As the weather warms and the snow melts, golfers will return to area courses.
The future of those local courses could be in doubt, a combination of the sport’s popularity decreasing and a market saturation.
When the Sterling Park District bought Emerald Hill Golf Course in 1994, the Sauk Valley had twice as many golf courses as the national average for a like-size community, said Sterling Park District Executive Director Larry Schuldt.
Since then, golf courses have started to close.
LakeView Golf Club, west of Sterling, was sold in November 2012 for farm land and development. The Oregon Country Club course closed in 2013 after being sold out of bankruptcy, which has been a refuge for many financially struggling golf clubs.
“If you look at national trends, and if you look at local trends, too, there are more courses closing nationally than they’re building,” Schuldt said. “And what does that say? It says we’re overbuilt.”
Since 1994, golf courses have been built, and 9-hole courses expanded into 18 holes, Schuldt said, which was the result of the sport’s increased popularity in that period from Tiger Woods’ emergence as the face of the sport.
“Even in our area, it went, from the perspective of a golf course owner, from being bad to being really bad,” he said. “Now, as a golf course player, this is great. There’s going to be more competition. It’s going to be driving that price down. I don’t have to be waiting for tee times.”
But as the sport’s popularity began to decrease, many private clubs went from closed memberships to public play to survive, and some courses closed. That trend, Schult said, won’t likely reverse itself.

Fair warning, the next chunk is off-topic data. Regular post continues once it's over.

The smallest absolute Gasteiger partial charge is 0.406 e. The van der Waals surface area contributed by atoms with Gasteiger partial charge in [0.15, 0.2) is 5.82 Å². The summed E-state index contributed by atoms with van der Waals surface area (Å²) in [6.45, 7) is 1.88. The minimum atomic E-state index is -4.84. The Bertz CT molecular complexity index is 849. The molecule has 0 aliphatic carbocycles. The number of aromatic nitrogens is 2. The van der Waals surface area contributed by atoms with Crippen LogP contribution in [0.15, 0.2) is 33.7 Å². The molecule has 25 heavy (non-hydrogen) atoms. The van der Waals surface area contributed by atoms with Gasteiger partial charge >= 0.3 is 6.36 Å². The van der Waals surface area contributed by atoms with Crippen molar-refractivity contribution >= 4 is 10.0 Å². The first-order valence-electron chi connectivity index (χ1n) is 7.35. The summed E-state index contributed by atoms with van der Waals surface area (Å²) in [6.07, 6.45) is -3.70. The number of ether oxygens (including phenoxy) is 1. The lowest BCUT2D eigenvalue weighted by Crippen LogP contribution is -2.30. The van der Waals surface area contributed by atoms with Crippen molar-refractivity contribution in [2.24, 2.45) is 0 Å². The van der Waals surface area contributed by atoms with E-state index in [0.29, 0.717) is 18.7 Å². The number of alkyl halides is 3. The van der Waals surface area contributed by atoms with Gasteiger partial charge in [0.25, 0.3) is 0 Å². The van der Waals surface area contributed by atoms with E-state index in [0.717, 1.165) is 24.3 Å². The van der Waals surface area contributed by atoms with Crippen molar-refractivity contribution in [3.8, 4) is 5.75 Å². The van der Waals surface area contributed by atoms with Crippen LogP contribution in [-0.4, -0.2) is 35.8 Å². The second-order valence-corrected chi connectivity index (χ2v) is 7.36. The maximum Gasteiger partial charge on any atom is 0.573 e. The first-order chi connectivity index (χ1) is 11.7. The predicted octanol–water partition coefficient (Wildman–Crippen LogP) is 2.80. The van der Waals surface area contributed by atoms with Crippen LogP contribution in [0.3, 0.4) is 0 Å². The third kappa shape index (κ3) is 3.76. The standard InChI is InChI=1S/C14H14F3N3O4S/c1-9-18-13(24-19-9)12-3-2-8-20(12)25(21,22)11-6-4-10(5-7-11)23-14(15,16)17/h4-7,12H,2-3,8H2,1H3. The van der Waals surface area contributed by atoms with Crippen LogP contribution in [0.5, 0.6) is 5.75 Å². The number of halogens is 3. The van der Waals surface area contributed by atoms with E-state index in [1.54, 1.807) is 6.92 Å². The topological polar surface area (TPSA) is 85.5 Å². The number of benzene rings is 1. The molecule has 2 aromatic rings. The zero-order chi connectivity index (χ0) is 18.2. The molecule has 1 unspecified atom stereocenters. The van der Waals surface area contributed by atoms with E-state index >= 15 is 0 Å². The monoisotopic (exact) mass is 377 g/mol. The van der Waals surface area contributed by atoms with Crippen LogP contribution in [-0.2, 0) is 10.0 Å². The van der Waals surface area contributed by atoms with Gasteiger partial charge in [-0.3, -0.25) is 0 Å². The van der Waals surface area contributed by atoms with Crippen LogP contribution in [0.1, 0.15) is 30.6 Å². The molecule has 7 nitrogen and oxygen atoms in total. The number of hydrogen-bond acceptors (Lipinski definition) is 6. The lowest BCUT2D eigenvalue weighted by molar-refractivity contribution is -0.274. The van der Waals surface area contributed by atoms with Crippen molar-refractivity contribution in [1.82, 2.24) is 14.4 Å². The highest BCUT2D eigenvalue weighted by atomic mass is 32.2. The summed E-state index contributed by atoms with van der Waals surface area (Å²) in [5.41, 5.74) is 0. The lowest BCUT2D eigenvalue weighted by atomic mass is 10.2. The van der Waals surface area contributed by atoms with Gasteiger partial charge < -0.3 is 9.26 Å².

Deb Carey, executive director of the Dixon Park District, said it’s doubtful new golf courses would open in the future. They’re difficult for private businesses to profit from, she said, and local park districts don’t have the budgets for it.
“Golf courses were really big in the 1980s,” she said. “And that was huge. But the economy has really changed.”
Individuals don’t have the extra income for golf, which can be an expensive sport, Carey said.
But it’s not only the money that will limit golf course development in the future, Schuldt said. It’s the family dynamic and the time commitment.
“The way the whole family unit is structured now, and with so many activities for kids, I don’t think the parents, even if they have the money, have the time the way they used to,” he said.
With the rise in travel sports, children often pick one sport at an early age and are pushed toward travel and all-star teams, Schuldt said, which means much more traveling and year-round practice.
Something that could spark new interest in local courses, which the Sterling Park District has experimented with, is offering short courses. The Professional Golf Association, Schuldt said, is also looking at ways to speed up the game at the local, recreational level.
The tee boxes for the short course, Schuldt said, are discs that have been placed in the fairway, far in front of the regular tees. It could make a round of golf for a parent and child quicker and less expensive.
National golf groups also are promoting “Time for 9,” a campaign to encourage 9-hole play as a before- or after-work activity.
“Can we come up with ideas to make the game faster?” Schuldt said. “And I’m not sure what the goal is, but instead of 2 hours, can you play nine holes in an hour but yet still have the same [experience]?”
Vision 2030 on Tuesday
Tuesday's edition will include a 52-page special section, "Vision 2030," that will examine what the Sauk Valley might look like in 2030. We will look at issues including employment, the workforce, education, infrastructure, housing, religion and health care.